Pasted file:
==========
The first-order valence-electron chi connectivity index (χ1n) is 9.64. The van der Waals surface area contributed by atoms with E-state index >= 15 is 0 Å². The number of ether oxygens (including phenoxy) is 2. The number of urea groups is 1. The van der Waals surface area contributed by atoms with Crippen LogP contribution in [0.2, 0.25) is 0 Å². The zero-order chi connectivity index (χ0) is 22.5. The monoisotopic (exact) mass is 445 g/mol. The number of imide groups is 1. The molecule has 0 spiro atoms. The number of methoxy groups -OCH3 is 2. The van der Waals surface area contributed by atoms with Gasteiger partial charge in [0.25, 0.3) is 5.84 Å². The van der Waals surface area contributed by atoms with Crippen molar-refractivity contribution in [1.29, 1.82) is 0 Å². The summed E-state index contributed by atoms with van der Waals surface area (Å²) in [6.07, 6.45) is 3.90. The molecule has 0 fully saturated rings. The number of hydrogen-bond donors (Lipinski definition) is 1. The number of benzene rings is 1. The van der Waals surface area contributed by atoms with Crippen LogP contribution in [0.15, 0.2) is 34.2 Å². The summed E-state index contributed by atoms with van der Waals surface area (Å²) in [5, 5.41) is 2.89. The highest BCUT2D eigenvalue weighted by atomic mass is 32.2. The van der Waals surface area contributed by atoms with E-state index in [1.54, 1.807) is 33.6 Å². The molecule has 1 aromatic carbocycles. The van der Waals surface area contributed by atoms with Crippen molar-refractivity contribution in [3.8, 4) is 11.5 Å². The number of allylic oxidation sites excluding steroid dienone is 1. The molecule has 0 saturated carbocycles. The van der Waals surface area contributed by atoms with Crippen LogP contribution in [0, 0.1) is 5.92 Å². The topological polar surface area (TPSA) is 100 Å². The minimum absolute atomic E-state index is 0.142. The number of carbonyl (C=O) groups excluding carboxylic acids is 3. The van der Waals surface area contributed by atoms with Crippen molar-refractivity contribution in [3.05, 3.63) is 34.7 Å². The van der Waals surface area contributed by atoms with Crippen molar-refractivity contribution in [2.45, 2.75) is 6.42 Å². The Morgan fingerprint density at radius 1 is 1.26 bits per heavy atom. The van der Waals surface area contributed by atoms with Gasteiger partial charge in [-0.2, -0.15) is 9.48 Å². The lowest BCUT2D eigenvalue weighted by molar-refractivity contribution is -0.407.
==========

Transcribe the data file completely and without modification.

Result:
The first-order valence-electron chi connectivity index (χ1n) is 9.64. The van der Waals surface area contributed by atoms with E-state index >= 15 is 0 Å². The number of ether oxygens (including phenoxy) is 2. The number of urea groups is 1. The van der Waals surface area contributed by atoms with Crippen LogP contribution in [0.2, 0.25) is 0 Å². The zero-order chi connectivity index (χ0) is 22.5. The monoisotopic (exact) mass is 445 g/mol. The number of imide groups is 1. The molecule has 0 spiro atoms. The number of methoxy groups -OCH3 is 2. The van der Waals surface area contributed by atoms with Gasteiger partial charge in [0.25, 0.3) is 5.84 Å². The van der Waals surface area contributed by atoms with Crippen molar-refractivity contribution in [1.29, 1.82) is 0 Å². The summed E-state index contributed by atoms with van der Waals surface area (Å²) in [6.07, 6.45) is 3.90. The molecule has 0 fully saturated rings. The number of hydrogen-bond donors (Lipinski definition) is 1. The number of benzene rings is 1. The van der Waals surface area contributed by atoms with Crippen LogP contribution in [0.15, 0.2) is 34.2 Å². The summed E-state index contributed by atoms with van der Waals surface area (Å²) in [5, 5.41) is 2.89. The highest BCUT2D eigenvalue weighted by atomic mass is 32.2. The van der Waals surface area contributed by atoms with E-state index in [1.54, 1.807) is 33.6 Å². The molecule has 1 aromatic carbocycles. The van der Waals surface area contributed by atoms with Crippen molar-refractivity contribution in [3.8, 4) is 11.5 Å². The number of allylic oxidation sites excluding steroid dienone is 1. The molecule has 0 saturated carbocycles. The van der Waals surface area contributed by atoms with Crippen LogP contribution in [0, 0.1) is 5.92 Å². The topological polar surface area (TPSA) is 100 Å². The minimum absolute atomic E-state index is 0.142. The number of carbonyl (C=O) groups excluding carboxylic acids is 3. The van der Waals surface area contributed by atoms with Crippen molar-refractivity contribution in [3.05, 3.63) is 34.7 Å². The van der Waals surface area contributed by atoms with Crippen molar-refractivity contribution in [2.45, 2.75) is 6.42 Å². The Morgan fingerprint density at radius 1 is 1.26 bits per heavy atom. The van der Waals surface area contributed by atoms with Gasteiger partial charge in [-0.2, -0.15) is 9.48 Å². The lowest BCUT2D eigenvalue weighted by molar-refractivity contribution is -0.407.